A review of Sy Montgomery’s books, The Soul of an Octopus: A Surprising Exploration into the Wonder of Consciousness; Birdology: Adventures with Hip Hop Parrots, Cantankerous Cassowaries, Crabby Crows, Peripatetic Pigeons, Hens, Hawks, and Hummingbirds; and Walking with the Great Apes: Jane Goodall, Dian Fossey and Biruté Galdikas.
The Soul of an Octopus and Birdology bring you close to the animals that Sy Montgomery, a naturalist, so carefully observes. Birdology is an wonderful exploration of bird intelligence and their abilities. Some birds can fly for thousands of kilometres at a time! The learning and adaptation that octopuses are capable of eliminates any thought of them lacking intelligence. The Soul of an Octopus shows that octopuses may have small brains but have huge problem solving capabilities, like changing shape and colour to hide from predators. They are endlessly curious and learn from their experiences.
In Walking with the Great Apes Montgomery traces the footsteps of the remarkable women who dedicate their lives to understanding and protecting the great apes. Jane Goodall, Biruté Galdikas and the late Dian Fossey have all contributed to our knowledge of human evolution. In the past 50 years, the great apes have gone from being feared as beasts of the forests to respected as our closest biological relatives. Walking with the Great Apes recounts each woman’s courage and perseverance to learn directly from the apes themselves.
In all three books Montgomery demonstrates the kind of care and learning required to truly understand life. There is much to be learned from her commitment to learning as well as the beings she has chosen to learn from.
Octopuses, birds and great apes related? Yes, they are. We are all related. It’s hard to imagine how we might be related to octopuses or birds. We don’t have feathers, eight appendages or fly. Seeing our similarities in the great apes, that’s easier. We recognize human-like characteristics in apes, like their hands, facial expressions and how they interact with their young.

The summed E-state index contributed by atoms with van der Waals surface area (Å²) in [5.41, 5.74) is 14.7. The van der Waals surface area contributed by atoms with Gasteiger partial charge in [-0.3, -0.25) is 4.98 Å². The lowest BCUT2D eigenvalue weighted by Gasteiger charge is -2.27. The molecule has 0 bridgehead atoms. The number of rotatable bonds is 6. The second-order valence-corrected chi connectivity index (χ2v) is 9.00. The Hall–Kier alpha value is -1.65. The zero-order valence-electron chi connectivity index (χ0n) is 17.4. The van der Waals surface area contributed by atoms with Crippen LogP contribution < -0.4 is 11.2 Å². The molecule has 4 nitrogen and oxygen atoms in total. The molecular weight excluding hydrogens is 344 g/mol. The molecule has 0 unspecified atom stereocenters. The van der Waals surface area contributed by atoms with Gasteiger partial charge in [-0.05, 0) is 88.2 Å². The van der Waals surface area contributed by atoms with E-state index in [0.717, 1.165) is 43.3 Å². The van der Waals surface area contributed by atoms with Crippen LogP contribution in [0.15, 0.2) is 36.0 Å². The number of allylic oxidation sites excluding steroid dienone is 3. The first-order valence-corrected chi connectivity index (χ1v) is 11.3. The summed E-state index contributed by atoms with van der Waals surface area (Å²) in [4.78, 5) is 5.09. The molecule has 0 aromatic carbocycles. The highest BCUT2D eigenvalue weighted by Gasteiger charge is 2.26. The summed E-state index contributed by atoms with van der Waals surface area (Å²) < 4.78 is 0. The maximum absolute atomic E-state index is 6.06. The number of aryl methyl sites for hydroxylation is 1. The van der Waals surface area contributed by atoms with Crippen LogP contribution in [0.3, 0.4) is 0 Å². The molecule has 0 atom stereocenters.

All life is linked through our ability to learn. All life has adapted over time, pushing back threats and taking advantage of opportunities. From the first signs of life on earth this learning led to our human existence, it’s our process of becoming. This makes all of life related by millions of years. We, humans, are embedded in an ecology of life.
For all life, learning is passed on through the evolution of genes at the species level, but this is a slow process. Humans also pass on their learning to the next generation through culture. Human Learning Ecology defines culture as our accumulated habits, resources and capabilities for identifying and dealing with life challenges. Some animals can create and pass on culture, like elephants who teach their young how to forage. However, human beings adapt the fastest and most commonly through culture.
Belonging to a group is one of humankind’s deepest desires. We’re a social species, like our primate ancestors. Evolutionary biologists suggest that keeping track of our many social relationships over our long lives was one of the factors driving the evolution of the human brain. In fact, intelligence itself is most often associated with similarly social and long-lived creatures, like chimps, elephants, parrots and whales.The Soul of an Octopus
Humans have adapted so quickly that we’ve threatened other species on the planet. Human caused climate change and population expansion is stressing other life forms and because of their inability to adapt as quickly as humans, they go extinct.
Sy Montgomery’s books create an image of our collective ancestry. Why is this important? When we see humanity in all living beings we care about more than just our own species. No matter what other communities we belong to, we belong to two fundamental communities, life and humanity. Obligations to smaller communities, be it our social group or nation, can blind us to needs the greater community of life. If we connect our own process of becoming with humanity’s process of becoming, it will shift the way we prioritize and carry out our obligations. This is critical because the kind of learning and solutions we need for our civilizations greatest threats, need to be informed with all of life in mind.
In other, older cultures than our own, in which people live closer to the Earth, humans do not look down on animals from an imaginary pinnacle. Life is not divided between animals and people, nonhuman and human; life is a continuum, interactive, interdependent. Humans and animals are considered companions and co-players in the drama of life. Walking with the Great Apes
For more on Sy Montgomery and her books, go to her website: symontgomery.com